We’ve helped companies, like Los Angeles-based KINEMECHA, achieve its Minority Business Enterprise (MBE) certification, which gives them greater access to private and government contracting opportunities. We’ve supported businesses, like Pretty Brown Girl in Detroit and Multi Print USA in Houston, with administrative support and financial management. And we’ve helped companies, like GoLogic Solutions in Chicago, diversify their revenue streams and pivot during the pandemic.
In short, we’ve seen first-hand businesses grow from $100,000 to $3 million in revenue in 18 months with goals to reach $10 million by year three. Business owners will be the first to tell you that their success would not be possible without the incredible support of senior business consultants who continue to provide their advice and expertise in a difficult economic landscape.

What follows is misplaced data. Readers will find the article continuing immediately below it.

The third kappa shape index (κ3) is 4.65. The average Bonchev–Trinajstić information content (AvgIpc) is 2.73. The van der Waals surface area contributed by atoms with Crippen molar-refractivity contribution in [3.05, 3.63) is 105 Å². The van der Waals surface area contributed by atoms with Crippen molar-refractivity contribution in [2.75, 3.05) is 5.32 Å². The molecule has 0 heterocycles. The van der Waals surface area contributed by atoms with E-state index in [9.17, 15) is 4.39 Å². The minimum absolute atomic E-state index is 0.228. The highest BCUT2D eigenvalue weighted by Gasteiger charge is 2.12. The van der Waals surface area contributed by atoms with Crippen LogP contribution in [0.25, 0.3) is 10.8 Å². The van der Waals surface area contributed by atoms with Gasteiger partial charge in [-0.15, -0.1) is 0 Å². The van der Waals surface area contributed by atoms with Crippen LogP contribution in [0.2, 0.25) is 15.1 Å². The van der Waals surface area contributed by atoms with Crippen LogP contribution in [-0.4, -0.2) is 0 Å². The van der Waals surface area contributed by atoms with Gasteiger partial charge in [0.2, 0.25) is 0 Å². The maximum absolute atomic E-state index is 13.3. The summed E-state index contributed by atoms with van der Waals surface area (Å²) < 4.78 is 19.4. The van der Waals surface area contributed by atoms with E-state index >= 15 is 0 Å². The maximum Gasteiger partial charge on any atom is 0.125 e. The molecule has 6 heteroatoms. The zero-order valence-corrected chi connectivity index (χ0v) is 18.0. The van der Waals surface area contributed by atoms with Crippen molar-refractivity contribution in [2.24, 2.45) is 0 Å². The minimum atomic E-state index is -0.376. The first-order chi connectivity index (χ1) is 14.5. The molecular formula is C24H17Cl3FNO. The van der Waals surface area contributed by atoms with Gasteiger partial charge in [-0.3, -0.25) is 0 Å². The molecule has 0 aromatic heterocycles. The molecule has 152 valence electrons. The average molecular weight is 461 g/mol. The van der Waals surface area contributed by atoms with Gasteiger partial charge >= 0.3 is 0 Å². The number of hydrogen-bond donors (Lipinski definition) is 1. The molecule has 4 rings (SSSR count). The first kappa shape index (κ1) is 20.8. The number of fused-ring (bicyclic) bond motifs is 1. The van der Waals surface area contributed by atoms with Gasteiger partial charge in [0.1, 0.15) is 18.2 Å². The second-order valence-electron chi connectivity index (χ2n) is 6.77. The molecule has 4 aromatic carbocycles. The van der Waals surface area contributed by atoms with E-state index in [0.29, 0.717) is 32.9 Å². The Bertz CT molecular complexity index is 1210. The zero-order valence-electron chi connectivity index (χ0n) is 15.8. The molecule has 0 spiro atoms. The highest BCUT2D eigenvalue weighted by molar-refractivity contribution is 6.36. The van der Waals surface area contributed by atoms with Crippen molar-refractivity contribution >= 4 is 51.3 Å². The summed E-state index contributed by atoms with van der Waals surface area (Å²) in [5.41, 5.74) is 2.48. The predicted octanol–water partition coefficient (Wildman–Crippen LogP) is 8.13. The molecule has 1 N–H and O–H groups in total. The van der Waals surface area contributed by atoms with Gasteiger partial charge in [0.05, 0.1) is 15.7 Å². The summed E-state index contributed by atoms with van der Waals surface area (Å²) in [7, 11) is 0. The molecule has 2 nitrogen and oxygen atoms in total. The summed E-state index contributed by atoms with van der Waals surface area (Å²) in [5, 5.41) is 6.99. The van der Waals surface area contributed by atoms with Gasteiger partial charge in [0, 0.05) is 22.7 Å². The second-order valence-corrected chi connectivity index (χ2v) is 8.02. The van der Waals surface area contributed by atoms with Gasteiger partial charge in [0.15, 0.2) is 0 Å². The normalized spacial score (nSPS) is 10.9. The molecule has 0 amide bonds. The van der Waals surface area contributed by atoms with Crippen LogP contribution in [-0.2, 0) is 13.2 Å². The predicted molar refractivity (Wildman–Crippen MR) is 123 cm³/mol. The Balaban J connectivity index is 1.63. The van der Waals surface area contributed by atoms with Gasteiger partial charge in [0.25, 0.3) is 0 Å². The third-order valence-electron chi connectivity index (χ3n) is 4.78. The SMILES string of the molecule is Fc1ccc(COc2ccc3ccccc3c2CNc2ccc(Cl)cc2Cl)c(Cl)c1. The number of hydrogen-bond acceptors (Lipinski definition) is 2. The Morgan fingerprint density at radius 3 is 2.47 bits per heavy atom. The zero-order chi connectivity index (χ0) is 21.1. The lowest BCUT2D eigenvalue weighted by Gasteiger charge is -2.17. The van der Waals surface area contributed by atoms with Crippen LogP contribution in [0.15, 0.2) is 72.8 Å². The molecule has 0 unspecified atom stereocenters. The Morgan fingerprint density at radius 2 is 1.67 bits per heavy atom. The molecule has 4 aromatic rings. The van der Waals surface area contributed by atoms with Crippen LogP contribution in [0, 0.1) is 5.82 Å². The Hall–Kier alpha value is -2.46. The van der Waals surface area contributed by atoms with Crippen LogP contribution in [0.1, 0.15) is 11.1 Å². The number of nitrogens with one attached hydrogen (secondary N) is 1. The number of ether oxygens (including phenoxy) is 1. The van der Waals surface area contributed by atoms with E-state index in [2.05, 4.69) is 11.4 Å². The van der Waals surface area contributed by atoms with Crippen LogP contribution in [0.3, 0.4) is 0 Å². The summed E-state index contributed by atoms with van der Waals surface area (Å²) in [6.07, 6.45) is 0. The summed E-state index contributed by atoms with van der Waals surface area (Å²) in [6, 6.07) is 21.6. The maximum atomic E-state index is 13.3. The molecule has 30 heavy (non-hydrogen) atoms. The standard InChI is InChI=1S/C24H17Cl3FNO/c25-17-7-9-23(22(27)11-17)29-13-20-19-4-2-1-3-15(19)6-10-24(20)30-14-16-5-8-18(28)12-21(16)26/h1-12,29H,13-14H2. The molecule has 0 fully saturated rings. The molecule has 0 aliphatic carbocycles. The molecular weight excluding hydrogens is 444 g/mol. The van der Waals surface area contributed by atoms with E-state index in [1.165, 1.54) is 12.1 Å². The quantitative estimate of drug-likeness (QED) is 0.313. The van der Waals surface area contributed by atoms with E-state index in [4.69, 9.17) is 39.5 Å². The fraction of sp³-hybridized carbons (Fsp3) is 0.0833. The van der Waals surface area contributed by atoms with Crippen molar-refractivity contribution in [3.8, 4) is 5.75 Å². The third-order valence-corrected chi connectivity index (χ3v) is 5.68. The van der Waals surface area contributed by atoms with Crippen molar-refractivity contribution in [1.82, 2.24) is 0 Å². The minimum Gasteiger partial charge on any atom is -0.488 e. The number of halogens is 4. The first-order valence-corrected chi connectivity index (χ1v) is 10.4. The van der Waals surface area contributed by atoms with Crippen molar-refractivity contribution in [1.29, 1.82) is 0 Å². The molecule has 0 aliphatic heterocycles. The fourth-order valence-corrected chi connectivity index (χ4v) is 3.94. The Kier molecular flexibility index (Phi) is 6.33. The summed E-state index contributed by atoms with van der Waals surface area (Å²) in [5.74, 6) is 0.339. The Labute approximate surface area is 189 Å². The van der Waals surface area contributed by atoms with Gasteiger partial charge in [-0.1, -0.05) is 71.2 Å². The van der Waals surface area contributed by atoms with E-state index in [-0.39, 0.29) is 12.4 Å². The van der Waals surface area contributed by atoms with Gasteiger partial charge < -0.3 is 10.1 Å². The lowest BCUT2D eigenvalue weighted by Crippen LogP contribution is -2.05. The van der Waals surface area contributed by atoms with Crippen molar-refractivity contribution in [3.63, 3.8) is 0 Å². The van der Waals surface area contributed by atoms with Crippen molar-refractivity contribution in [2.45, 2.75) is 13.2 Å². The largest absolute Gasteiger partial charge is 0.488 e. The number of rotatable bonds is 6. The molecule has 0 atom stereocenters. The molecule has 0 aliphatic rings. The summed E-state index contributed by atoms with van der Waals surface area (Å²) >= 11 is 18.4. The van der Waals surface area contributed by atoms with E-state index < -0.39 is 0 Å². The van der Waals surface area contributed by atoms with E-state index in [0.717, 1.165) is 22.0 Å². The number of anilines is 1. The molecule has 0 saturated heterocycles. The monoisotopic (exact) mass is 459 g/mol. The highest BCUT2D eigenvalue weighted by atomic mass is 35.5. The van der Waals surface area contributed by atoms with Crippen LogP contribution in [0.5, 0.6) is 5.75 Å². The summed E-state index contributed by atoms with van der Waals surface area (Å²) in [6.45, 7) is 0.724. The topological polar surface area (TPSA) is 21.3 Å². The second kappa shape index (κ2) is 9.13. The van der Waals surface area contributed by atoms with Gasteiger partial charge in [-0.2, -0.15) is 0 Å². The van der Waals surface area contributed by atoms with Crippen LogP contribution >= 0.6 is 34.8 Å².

August is black business month. How can people learn more about how Chase supports black business owners?
Skittles: We have a number of programs and initiatives that directly engage the Black community, including the Chase Mentorship Program, Advancing Black Pathways, and the Entrepreneurs of Color Fund. In honor of Black Business Month, we’ve also compiled a list of black-owned businesses for consumers to consider buying and supporting this month and beyond.
Click here to learn more about all the ways Chase supports minority small business owners. JPMorgan Chase Bank, NA Member FDIC.
This post was created by Chase Business with Insider Studios.